This is a rare, coveted silk scarf, issued as a limited edition by Hèrmes. The scarf was designed to commemorate the 1986 centennial celebration and re-dedication of the Statue of Liberty. The design was created by Joachim Metz in 1984, ahead of the centennial celebrations, and this vintage scarf is now a much sought-after, heritage collector's item.
In 1984, the Statue of Liberty was closed so that a $62 million renovation could be performed for the statue’s centennial. Workers erected scaffolding around the statue, obscuring it from public view until the re-dedication on July 4, 1986. On that day, the city held its 1986 Fourth of July celebration, marking 100 years since the Statue of the Liberty was dedicated to the United States. Festivities centered around the national monument as some 30,000 vessels, ranging from canoes to the Queen Elizabeth II, crowded New York Harbor to celebrate the iconic, gifted sculpture.
The scarf was issued in several color ways, including green, red, black, and blue, as seen in this scarf. At center is a gold portrait of Lady Liberty against a navy field, with “LIBERTY” printed just above two gold laurel branches. Encircling the portrait of Liberty is a gold border with the text: “Par la France, L’An Mil Huit Cent Quatre Vingt-Six, Le Quatre Juillet, Jour Anniversaire De La Fete De L’independence Des Etats Unis.” A gold ribbon and red and white border features sprigs of golden laurels, a symbol of peace, waving flags of the United States and France, a symbol of the historic and allied bond of the two nations, as well as spread-wing American eagle at bottom. A gold, star-studded ribbon encircles the complete design, with Lady Liberty’s gold torches at each corner. "Hermès Paris" is printed bottom right.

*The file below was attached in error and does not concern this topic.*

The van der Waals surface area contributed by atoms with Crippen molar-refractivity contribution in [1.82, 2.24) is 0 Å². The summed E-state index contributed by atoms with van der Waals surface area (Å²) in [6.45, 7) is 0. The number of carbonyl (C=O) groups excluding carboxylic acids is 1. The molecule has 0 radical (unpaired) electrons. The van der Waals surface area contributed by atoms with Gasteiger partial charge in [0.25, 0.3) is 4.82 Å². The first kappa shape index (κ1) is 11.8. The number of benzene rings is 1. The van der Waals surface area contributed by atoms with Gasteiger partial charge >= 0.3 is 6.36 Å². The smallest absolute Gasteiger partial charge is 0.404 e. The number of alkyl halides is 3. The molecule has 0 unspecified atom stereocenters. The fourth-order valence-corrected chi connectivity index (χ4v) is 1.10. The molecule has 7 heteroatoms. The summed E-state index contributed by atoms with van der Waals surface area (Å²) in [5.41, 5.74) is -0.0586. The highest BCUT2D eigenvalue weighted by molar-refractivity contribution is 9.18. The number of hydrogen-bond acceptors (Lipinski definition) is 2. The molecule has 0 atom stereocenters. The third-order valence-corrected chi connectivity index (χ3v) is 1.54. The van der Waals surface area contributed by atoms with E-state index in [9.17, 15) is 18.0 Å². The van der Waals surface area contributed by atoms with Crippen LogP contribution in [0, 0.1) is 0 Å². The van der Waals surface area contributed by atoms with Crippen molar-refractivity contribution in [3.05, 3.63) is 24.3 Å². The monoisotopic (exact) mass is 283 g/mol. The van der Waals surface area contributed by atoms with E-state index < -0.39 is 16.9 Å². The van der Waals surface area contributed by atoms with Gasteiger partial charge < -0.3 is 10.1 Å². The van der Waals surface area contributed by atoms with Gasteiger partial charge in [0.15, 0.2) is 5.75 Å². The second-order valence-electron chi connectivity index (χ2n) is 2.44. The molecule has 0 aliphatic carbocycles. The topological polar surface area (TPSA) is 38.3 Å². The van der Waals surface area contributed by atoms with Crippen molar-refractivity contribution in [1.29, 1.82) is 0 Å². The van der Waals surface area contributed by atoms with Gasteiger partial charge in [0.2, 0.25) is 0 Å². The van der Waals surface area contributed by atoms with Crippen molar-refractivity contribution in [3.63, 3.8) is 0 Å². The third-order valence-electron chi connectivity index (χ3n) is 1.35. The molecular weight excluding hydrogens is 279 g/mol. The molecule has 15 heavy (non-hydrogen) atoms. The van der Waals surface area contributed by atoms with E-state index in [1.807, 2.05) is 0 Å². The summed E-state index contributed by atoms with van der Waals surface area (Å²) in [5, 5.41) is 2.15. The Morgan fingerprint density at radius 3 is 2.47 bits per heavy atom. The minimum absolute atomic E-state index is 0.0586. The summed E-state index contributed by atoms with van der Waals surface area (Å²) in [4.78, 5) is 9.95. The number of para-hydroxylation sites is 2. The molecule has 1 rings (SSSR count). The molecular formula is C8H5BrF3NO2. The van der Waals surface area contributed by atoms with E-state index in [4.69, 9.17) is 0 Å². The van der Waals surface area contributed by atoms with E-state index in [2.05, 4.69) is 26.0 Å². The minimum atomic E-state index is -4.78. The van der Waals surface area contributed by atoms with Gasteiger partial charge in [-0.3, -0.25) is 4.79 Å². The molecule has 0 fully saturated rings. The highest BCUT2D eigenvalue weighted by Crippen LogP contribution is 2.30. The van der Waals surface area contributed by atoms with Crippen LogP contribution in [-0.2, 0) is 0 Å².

Hermès scarves have adorned the heads of countless sophisticated celebrities, like Jacqueline Kennedy Onassis, Queen Elizabeth II, and Grace Kelly, but the company didn’t get its start as a distinguished fashion house. Hermès was founded in 1837 as a harness and bridle shop in Paris. It took another hundred years before the company would design a scarf, using the same silk that lined its riding jackets.
The first printed silk, called “Jeu des Omnibus et Dames blanches,” debuted in 1937, and was created from a woodblock engraving by Robert Dumas, a member of the extended Hermès family. Named after a popular parlor game, the scarf featured a group of women enjoying the sport at center, encircled by two concentric rings of horse-drawn buses, and the words above stating, “a good player never loses his temper”. Over the next few years, Hermès’ silk canvases would feature such romantic and varied imagery as sailing ships, constellations, jungle animals, and, of course, horses.
The 36-inch square silk scarves were soon a mainstay of the luxury goods company, as different artists were commissioned to create their own designs with elaborate detailing and bright color combinations. An individual scarf typically incorporates 20 to 30 different hues, each printed from a unique silkscreen in a process that can take many hours to complete. More than 2,000 different designs have been produced since 1937, and vintage prints are frequently re-released in new color palettes.
Overall very good condition, considering age. Copyright printed in bottom right corner, “Hermès Paris.” Hems are intact, tight and round. Silk and colors are fresh and vibrant. Beautifully presented using the finest archival materials and procedures. The scarf is mounted in a custom-built gold frame.
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